When Moses led the congregation of Israel out of Egypt, across the Red Sea, and into the Sinai Peninsula, God fed His people with Manna. (cf. Exodus 16)
The word “manna,” means, “what is it,” which was the question the people first asked when they saw the substance lying on the ground in the morning. Manna was a round, white substance, like a coriander seed, yet with a taste like wafers made with honey (cf. Exodus 16:31). It could be boiled or baked, and it fed the Israelites for forty years in the wilderness (cf. Exodus 16:23, 35)
Manna was, unequivocally, a supernatural substance, and is sometimes referred to as “the bread from heaven.” (eg. Exodus 16:4; Psalm 78:24, 105:40) It appeared with the dew in the morning and then evaporated from the ground with the sun when not gathered. Moreover, it operated a little differently depending on the day of the week. From Sunday to Friday, any manna not eaten during the day began to rot overnight and go bad. (cf. Exodus 16:17-21). But on Friday night, and all-day Saturday, it didn’t do this. Manna prepared for consumption on Friday would last through till the end of Saturday.
Part of the reason for this was practical and instructive for God’s people. He wanted them to learn to take no more than they needed, from day to day, relying completely on Him each day. Yet He had also commanded them not to work on the Sabbath, or Saturday, which included as part of the command, no cooking. The manna thus operated in a way that allowed the people to keep God’s command.
But there was, perhaps, another reason God had for the manna that didn’t see corruption: it was a foreshadowing of the death and burial of His Son.
Time and space preclude a full discussion of the symbolic importance of manna in relationship to Jesus Christ, and while some might think such a relationship is a stretch, it was Jesus Himself who pointed His followers to consider Him in relationship to the manna with which God fed the Israelites.
In the Gospel of John, Jesus is recorded as having preached an entire sermon devoted to the subject that He Himself was the true bread of heaven. After Jesus miraculously supplied some 5000 individuals with food, the crowds came to Him again, demanding to be fed. They reminded Him that Moses had been marked by giving bread to the people of God, to which Jesus replied, “Most assuredly, I say to you, Moses did not give you the bread from heaven, but My Father gives you the true bread from heaven. For the bread of God is He who comes down from heaven and gives life to the world.” (John 6:32-33)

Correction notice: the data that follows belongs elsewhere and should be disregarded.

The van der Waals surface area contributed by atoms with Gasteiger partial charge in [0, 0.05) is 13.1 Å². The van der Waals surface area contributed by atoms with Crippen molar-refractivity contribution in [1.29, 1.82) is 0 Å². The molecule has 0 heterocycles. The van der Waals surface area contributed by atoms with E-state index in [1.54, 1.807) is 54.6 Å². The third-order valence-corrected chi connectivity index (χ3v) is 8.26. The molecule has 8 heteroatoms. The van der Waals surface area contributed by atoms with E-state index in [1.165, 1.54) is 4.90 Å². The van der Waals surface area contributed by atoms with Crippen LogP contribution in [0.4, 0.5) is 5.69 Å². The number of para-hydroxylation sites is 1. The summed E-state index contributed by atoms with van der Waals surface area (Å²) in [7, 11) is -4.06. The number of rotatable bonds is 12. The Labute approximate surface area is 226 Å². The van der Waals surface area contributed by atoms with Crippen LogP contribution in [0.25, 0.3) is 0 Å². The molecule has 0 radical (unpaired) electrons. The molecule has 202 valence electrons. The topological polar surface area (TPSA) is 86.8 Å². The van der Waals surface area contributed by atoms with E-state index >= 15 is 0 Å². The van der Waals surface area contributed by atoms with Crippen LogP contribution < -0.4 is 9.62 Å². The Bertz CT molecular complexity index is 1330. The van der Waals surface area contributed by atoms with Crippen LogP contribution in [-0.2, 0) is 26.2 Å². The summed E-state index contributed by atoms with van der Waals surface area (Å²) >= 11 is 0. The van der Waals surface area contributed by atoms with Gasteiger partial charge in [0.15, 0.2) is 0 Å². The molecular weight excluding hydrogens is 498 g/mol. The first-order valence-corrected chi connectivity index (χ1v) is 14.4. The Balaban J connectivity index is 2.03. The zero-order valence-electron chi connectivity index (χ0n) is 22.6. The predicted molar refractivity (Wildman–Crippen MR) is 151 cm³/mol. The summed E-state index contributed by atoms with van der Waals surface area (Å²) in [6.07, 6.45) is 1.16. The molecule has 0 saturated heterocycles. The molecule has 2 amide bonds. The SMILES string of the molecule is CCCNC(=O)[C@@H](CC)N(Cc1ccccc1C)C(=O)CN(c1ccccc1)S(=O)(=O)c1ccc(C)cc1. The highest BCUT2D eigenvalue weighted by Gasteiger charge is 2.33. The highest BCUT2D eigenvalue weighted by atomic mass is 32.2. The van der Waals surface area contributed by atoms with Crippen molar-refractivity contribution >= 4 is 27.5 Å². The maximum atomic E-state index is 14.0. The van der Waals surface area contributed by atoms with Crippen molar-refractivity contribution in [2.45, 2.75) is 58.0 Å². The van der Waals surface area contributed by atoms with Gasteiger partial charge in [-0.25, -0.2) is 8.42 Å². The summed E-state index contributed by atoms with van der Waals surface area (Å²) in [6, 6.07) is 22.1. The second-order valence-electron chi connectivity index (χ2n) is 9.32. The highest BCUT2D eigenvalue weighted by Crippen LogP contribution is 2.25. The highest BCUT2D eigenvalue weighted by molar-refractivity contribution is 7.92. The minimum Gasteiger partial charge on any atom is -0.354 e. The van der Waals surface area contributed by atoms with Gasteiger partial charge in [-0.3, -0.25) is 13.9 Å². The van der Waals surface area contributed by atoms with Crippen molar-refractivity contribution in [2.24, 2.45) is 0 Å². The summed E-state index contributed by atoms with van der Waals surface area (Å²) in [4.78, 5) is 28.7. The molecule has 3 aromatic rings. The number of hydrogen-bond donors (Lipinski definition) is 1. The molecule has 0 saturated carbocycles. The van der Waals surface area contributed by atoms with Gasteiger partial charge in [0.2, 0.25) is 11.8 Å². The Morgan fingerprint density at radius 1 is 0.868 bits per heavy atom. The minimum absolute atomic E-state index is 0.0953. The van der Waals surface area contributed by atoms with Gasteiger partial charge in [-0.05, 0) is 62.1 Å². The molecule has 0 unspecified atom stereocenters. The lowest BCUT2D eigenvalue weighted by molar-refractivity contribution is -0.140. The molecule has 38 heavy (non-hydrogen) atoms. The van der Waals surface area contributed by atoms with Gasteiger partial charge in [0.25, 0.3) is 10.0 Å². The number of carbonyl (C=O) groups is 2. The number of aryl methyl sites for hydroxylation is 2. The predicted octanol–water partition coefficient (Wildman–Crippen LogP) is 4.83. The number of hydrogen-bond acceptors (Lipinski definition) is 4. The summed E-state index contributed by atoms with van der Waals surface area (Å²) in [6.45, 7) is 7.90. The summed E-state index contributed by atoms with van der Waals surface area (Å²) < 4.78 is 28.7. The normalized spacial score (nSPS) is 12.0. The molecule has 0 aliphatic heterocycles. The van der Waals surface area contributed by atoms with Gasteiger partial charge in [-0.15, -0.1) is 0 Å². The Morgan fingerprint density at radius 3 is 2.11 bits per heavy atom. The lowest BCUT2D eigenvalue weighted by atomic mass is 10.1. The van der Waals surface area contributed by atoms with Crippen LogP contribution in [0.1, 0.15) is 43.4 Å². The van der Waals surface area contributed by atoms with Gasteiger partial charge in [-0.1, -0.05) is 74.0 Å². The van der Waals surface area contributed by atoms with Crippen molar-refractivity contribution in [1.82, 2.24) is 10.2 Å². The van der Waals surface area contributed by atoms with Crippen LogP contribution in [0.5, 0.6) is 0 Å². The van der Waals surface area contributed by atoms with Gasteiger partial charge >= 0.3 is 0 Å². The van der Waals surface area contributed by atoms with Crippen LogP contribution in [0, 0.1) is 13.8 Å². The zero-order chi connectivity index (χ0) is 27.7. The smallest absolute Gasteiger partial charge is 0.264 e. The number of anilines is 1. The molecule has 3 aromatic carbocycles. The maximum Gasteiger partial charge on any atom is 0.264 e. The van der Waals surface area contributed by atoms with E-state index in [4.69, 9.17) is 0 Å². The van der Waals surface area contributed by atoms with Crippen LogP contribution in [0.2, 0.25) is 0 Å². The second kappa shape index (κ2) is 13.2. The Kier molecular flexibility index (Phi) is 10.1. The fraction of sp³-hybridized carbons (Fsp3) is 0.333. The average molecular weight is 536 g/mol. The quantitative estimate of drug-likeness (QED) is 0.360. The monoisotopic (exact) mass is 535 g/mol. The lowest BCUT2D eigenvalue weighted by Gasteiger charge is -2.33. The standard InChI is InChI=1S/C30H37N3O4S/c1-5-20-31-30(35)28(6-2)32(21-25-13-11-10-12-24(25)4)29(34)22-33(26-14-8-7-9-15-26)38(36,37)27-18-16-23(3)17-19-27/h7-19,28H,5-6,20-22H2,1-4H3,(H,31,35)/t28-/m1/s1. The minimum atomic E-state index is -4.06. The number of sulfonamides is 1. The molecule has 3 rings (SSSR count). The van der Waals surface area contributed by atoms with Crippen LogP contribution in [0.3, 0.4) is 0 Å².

He also spoke to them saying, “I am the bread of life. Your fathers ate the manna in the wilderness, and are dead. This is the bread which comes down from heaven, that one may eat of it and not die.” (John 6:48-50; NKJV)
Thus we see this connection made, symbolically, by Christ, between Himself and manna. So how does this all relate to the death, burial and resurrection of Christ?
Jesus died on Passover, and was buried that evening, during the period of time we would call Friday night. His labors were over and He rested on the Sabbath in the tomb, awaiting the triumph of Sunday morning, when He would rise again.
Of this time, David, who was a prophet of God wrote of Jesus, saying, “For you will not abandon my soul to Sheol, or let your holy one see corruption.” (Psalm 16:10; ESV) Jesus was in the tomb, by modern reckoning for somewhere between 24 and 36 hours. While there is some small internal decay of a body immediately following death, bacteria, we are told, does not begin to truly work on the body until after two or three days have passed. Jesus was not dead long enough for this process to truly get underway.
So we see this connection. Jesus was the true Bread of Heaven, sent from God to give life and sustenance to God’s people. In the wilderness, come Sabbath, manna, the bread of heaven which foreshadowed Christ, did not see decay, and when Jesus was in the tomb on Saturday, He likewise did not see decay.
Some might think this to be a trivial sort of point, but as we contemplate it, we must be moved by the incredible forethought that God put into His plan, foreshadowing it every step of the way, so that the whole of the Old Testament speaks to us today, pointing us over and over to the work of Christ, as was written, “now all these things happened to them as examples, and they were written for our admonition, upon whom the ends of the ages have come.” (1 Corinthians 10:11; NKJV)
What is our conclusion then? Let us hear what Jesus said in this matter: “Do not work for the food that perishes, but for the food that endures to eternal life, which the Son of Man will give to you. For on him God the Father has set his seal.” (John 6:27; ESV)
If you would like to learn more about the true Bread of Life, and the eternal life He gives, , the church of Christ invites you to study and worship with us at 234 Chapel Drive, Gallipolis, Ohio. Likewise, if you have any questions, please share them with us through our website: chapelhillchurchofchrist.org.
Jonathan McAnulty is minister of Chapel Hill Church of Christ.